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|Title:||A qualitative investigation of facilitators and barriers to DREAMS uptake among adolescents with grandparent caregivers in rural KwaZulu-Natal, South Africa||Authors:||Gumede, Dumile
|Keywords:||DREAMS (Determined, Resilient, Empowered, AIDS-free, Mentored and Safe);Adolescents;Grandparent caregivers||Issue Date:||2022||Publisher:||Public Library of Science (PLoS)||Source:||Gumede, D. et al. 2022. A qualitative investigation of facilitators and barriers to DREAMS uptake among adolescents with grandparent caregivers in rural KwaZulu-Natal, South Africa. PLOS Global Public Health. 2(9): e0000369-e0000369. doi:10.1371/journal.pgph.0000369||Journal:||PLOS Global Public Health; Vol. 2, Issue 9||Abstract:||
Adolescents with grandparent caregivers have experienced challenges including the death of one or both parents due to HIV in sub-Saharan Africa. They may be left out of existing HIV prevention interventions targeting parents and children. We investigated the facilitators and barriers to DREAMS (Determined, Resilient, Empowered, AIDS-free, Mentored and Safe) programme uptake among adolescents with grandparent caregivers across different levels of the socio-ecological model in rural South Africa. Data were collected in three phases (October 2017 to September 2018). Adolescents (13–19 years old) and their grandparent caregivers (≥50 years old) (n = 12) contributed to repeat in-depth interviews to share their perceptions and experiences regarding adolescents’ participation in DREAMS. Data were triangulated using key informant interviews with DREAMS intervention facilitators (n = 2) to give insights into their experiences of delivering DREAMS interventions. Written informed consent or child assent was obtained from all individuals before participation. All data were collected in isiZulu and audio-recorded, transcribed verbatim and translated into English. Thematic and dyadic analysis approaches were conducted guided by the socio-ecological model. Participation in DREAMS was most effective when DREAMS messaging reinforced existing norms around sex and sexuality and when the interventions improved care relationships between the adolescents and their older caregivers. DREAMS was less acceptable when it deviated from the norms, raised SRH information that conflicts with abstinence and virginity, and when youth empowerment was perceived as a potential threat to intergenerational power dynamics. While DREAMS was able to engage these complex families, there were failures, about factors uniquely critical to these families, such as in engaging children and carers with disabilities and failure to include adolescent boys in some interventions. There is a need to adapt HIV prevention interventions to tackle care relationships specific to adolescent-grandparent caregiver communication.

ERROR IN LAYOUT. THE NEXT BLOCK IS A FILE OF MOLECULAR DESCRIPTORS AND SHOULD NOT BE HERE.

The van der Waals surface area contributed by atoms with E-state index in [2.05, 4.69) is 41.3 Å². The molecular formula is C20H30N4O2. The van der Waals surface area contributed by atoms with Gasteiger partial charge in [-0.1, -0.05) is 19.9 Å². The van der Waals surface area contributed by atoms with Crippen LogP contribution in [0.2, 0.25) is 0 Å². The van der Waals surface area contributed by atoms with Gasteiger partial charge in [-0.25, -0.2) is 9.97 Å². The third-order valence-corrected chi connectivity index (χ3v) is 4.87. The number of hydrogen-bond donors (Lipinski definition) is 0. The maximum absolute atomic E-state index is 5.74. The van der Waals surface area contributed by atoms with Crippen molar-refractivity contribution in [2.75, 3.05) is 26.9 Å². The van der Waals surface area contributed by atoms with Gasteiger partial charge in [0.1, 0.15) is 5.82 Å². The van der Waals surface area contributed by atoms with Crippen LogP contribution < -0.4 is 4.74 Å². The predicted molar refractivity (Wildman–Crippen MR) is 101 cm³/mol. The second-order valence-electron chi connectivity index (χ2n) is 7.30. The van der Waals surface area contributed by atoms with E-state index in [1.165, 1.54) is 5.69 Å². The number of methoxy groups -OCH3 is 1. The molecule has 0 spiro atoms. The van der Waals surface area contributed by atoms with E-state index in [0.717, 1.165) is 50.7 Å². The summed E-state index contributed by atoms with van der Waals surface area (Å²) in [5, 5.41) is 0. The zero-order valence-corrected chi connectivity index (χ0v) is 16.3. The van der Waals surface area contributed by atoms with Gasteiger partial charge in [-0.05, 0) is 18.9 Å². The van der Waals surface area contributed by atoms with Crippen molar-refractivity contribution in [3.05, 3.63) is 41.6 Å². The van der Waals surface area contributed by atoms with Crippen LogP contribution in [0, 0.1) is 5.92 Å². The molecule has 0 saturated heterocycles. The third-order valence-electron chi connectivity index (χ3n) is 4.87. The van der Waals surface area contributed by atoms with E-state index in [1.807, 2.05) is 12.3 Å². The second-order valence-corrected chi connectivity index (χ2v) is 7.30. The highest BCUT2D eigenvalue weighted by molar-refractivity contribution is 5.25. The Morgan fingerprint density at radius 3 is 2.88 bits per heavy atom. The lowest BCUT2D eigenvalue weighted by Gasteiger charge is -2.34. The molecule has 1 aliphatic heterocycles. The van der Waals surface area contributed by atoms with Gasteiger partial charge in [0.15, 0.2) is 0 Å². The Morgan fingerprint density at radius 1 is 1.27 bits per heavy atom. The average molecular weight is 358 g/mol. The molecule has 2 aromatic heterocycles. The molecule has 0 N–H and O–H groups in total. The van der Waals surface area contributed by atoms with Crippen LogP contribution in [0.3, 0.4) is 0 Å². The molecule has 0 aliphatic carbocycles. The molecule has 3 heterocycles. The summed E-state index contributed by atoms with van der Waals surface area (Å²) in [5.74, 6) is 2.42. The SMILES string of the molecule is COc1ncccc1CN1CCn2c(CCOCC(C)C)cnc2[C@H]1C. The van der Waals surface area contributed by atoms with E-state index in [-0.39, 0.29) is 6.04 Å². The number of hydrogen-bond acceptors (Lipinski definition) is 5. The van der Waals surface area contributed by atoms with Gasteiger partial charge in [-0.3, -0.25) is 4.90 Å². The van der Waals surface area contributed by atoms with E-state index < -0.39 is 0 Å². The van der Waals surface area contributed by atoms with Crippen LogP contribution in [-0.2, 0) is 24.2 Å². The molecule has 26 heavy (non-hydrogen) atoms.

|Appears in Collections:||Research Publications (Health Sciences)|
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